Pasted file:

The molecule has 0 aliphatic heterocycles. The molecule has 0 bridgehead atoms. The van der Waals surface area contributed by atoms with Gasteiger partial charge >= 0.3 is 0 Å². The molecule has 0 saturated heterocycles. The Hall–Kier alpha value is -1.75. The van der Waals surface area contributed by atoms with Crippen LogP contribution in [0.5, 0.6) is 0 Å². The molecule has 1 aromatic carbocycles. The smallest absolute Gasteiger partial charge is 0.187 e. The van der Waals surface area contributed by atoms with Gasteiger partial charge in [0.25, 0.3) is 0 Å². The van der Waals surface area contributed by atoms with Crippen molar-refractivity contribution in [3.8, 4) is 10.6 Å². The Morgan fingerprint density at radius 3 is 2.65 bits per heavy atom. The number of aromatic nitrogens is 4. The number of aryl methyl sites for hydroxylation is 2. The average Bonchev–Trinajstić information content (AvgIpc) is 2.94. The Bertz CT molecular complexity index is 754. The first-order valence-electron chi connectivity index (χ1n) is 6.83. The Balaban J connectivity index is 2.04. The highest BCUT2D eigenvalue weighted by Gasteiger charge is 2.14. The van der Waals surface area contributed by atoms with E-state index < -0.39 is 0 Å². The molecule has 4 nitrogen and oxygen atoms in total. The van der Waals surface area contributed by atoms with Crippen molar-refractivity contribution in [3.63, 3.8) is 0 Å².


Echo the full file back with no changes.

The molecule has 0 aliphatic heterocycles. The molecule has 0 bridgehead atoms. The van der Waals surface area contributed by atoms with Gasteiger partial charge >= 0.3 is 0 Å². The molecule has 0 saturated heterocycles. The Hall–Kier alpha value is -1.75. The van der Waals surface area contributed by atoms with Crippen LogP contribution in [0.5, 0.6) is 0 Å². The molecule has 1 aromatic carbocycles. The smallest absolute Gasteiger partial charge is 0.187 e. The van der Waals surface area contributed by atoms with Gasteiger partial charge in [0.25, 0.3) is 0 Å². The van der Waals surface area contributed by atoms with Crippen molar-refractivity contribution in [3.8, 4) is 10.6 Å². The Morgan fingerprint density at radius 3 is 2.65 bits per heavy atom. The number of aromatic nitrogens is 4. The number of aryl methyl sites for hydroxylation is 2. The average Bonchev–Trinajstić information content (AvgIpc) is 2.94. The Bertz CT molecular complexity index is 754. The first-order valence-electron chi connectivity index (χ1n) is 6.83. The Balaban J connectivity index is 2.04. The highest BCUT2D eigenvalue weighted by Gasteiger charge is 2.14. The van der Waals surface area contributed by atoms with E-state index < -0.39 is 0 Å². The molecule has 4 nitrogen and oxygen atoms in total. The van der Waals surface area contributed by atoms with Crippen molar-refractivity contribution in [3.63, 3.8) is 0 Å².